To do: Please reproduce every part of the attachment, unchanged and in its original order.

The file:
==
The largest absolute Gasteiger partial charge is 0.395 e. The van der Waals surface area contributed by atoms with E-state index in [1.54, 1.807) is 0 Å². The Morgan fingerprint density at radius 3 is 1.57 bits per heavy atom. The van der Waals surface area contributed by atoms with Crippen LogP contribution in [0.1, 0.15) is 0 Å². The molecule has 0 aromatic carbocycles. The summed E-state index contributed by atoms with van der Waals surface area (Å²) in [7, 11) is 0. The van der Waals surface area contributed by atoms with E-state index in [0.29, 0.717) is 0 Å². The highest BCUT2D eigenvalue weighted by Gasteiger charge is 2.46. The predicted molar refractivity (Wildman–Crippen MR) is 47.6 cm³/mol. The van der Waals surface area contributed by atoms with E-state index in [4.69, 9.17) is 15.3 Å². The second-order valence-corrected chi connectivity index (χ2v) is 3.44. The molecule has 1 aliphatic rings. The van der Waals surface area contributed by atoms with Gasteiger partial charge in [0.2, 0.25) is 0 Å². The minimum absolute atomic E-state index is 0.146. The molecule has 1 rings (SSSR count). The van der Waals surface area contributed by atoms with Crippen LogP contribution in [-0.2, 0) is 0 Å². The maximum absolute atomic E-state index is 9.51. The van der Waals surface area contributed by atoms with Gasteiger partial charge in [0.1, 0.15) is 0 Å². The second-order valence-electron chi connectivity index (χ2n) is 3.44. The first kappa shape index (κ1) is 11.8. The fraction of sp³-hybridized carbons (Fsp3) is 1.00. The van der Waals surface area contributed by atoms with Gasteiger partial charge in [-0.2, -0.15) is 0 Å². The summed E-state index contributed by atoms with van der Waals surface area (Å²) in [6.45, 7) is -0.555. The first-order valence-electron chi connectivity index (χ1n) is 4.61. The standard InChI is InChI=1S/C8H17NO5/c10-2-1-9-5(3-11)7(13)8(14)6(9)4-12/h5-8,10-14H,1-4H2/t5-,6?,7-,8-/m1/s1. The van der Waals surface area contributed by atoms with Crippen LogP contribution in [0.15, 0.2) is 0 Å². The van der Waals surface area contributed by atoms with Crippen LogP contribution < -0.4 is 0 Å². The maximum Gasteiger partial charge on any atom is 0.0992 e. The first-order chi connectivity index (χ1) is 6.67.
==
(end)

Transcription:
The largest absolute Gasteiger partial charge is 0.395 e. The van der Waals surface area contributed by atoms with E-state index in [1.54, 1.807) is 0 Å². The Morgan fingerprint density at radius 3 is 1.57 bits per heavy atom. The van der Waals surface area contributed by atoms with Crippen LogP contribution in [0.1, 0.15) is 0 Å². The molecule has 0 aromatic carbocycles. The summed E-state index contributed by atoms with van der Waals surface area (Å²) in [7, 11) is 0. The van der Waals surface area contributed by atoms with E-state index in [0.29, 0.717) is 0 Å². The highest BCUT2D eigenvalue weighted by Gasteiger charge is 2.46. The predicted molar refractivity (Wildman–Crippen MR) is 47.6 cm³/mol. The van der Waals surface area contributed by atoms with E-state index in [4.69, 9.17) is 15.3 Å². The second-order valence-corrected chi connectivity index (χ2v) is 3.44. The molecule has 1 aliphatic rings. The van der Waals surface area contributed by atoms with Gasteiger partial charge in [0.2, 0.25) is 0 Å². The minimum absolute atomic E-state index is 0.146. The molecule has 1 rings (SSSR count). The van der Waals surface area contributed by atoms with Crippen LogP contribution in [-0.2, 0) is 0 Å². The maximum absolute atomic E-state index is 9.51. The van der Waals surface area contributed by atoms with Gasteiger partial charge in [0.1, 0.15) is 0 Å². The second-order valence-electron chi connectivity index (χ2n) is 3.44. The first kappa shape index (κ1) is 11.8. The fraction of sp³-hybridized carbons (Fsp3) is 1.00. The van der Waals surface area contributed by atoms with Gasteiger partial charge in [-0.2, -0.15) is 0 Å². The summed E-state index contributed by atoms with van der Waals surface area (Å²) in [6.45, 7) is -0.555. The first-order valence-electron chi connectivity index (χ1n) is 4.61. The standard InChI is InChI=1S/C8H17NO5/c10-2-1-9-5(3-11)7(13)8(14)6(9)4-12/h5-8,10-14H,1-4H2/t5-,6?,7-,8-/m1/s1. The van der Waals surface area contributed by atoms with Crippen LogP contribution in [0.15, 0.2) is 0 Å². The van der Waals surface area contributed by atoms with Crippen LogP contribution < -0.4 is 0 Å². The maximum Gasteiger partial charge on any atom is 0.0992 e. The first-order chi connectivity index (χ1) is 6.67.